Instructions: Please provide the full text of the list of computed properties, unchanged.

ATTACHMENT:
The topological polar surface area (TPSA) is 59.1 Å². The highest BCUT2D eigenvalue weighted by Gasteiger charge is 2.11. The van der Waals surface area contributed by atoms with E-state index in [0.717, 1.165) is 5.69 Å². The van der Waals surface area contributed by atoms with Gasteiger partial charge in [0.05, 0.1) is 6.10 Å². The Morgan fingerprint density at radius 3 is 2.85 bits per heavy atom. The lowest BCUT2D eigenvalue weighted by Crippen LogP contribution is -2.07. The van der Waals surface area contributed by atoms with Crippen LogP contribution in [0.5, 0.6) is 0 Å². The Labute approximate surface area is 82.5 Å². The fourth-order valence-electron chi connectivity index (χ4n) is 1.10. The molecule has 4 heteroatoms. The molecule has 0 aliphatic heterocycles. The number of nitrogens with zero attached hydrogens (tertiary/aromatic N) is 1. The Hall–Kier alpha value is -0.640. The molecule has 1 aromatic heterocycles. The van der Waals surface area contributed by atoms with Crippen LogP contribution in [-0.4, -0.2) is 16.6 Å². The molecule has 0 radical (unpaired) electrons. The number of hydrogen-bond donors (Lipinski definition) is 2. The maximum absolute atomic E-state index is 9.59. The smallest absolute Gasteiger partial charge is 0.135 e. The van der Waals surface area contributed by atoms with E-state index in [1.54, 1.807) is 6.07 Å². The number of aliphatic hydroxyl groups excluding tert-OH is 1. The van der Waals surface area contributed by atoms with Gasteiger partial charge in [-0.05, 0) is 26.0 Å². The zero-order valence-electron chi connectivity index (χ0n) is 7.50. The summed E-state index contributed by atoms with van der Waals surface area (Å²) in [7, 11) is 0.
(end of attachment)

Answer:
The topological polar surface area (TPSA) is 59.1 Å². The highest BCUT2D eigenvalue weighted by Gasteiger charge is 2.11. The van der Waals surface area contributed by atoms with E-state index in [0.717, 1.165) is 5.69 Å². The van der Waals surface area contributed by atoms with Gasteiger partial charge in [0.05, 0.1) is 6.10 Å². The Morgan fingerprint density at radius 3 is 2.85 bits per heavy atom. The lowest BCUT2D eigenvalue weighted by Crippen LogP contribution is -2.07. The van der Waals surface area contributed by atoms with Crippen LogP contribution in [0.5, 0.6) is 0 Å². The Labute approximate surface area is 82.5 Å². The fourth-order valence-electron chi connectivity index (χ4n) is 1.10. The molecule has 4 heteroatoms. The molecule has 0 aliphatic heterocycles. The number of nitrogens with zero attached hydrogens (tertiary/aromatic N) is 1. The Hall–Kier alpha value is -0.640. The molecule has 1 aromatic heterocycles. The van der Waals surface area contributed by atoms with Crippen LogP contribution in [-0.4, -0.2) is 16.6 Å². The molecule has 0 radical (unpaired) electrons. The number of hydrogen-bond donors (Lipinski definition) is 2. The maximum absolute atomic E-state index is 9.59. The smallest absolute Gasteiger partial charge is 0.135 e. The van der Waals surface area contributed by atoms with E-state index in [1.54, 1.807) is 6.07 Å². The number of aliphatic hydroxyl groups excluding tert-OH is 1. The van der Waals surface area contributed by atoms with Gasteiger partial charge in [-0.05, 0) is 26.0 Å². The zero-order valence-electron chi connectivity index (χ0n) is 7.50. The summed E-state index contributed by atoms with van der Waals surface area (Å²) in [7, 11) is 0.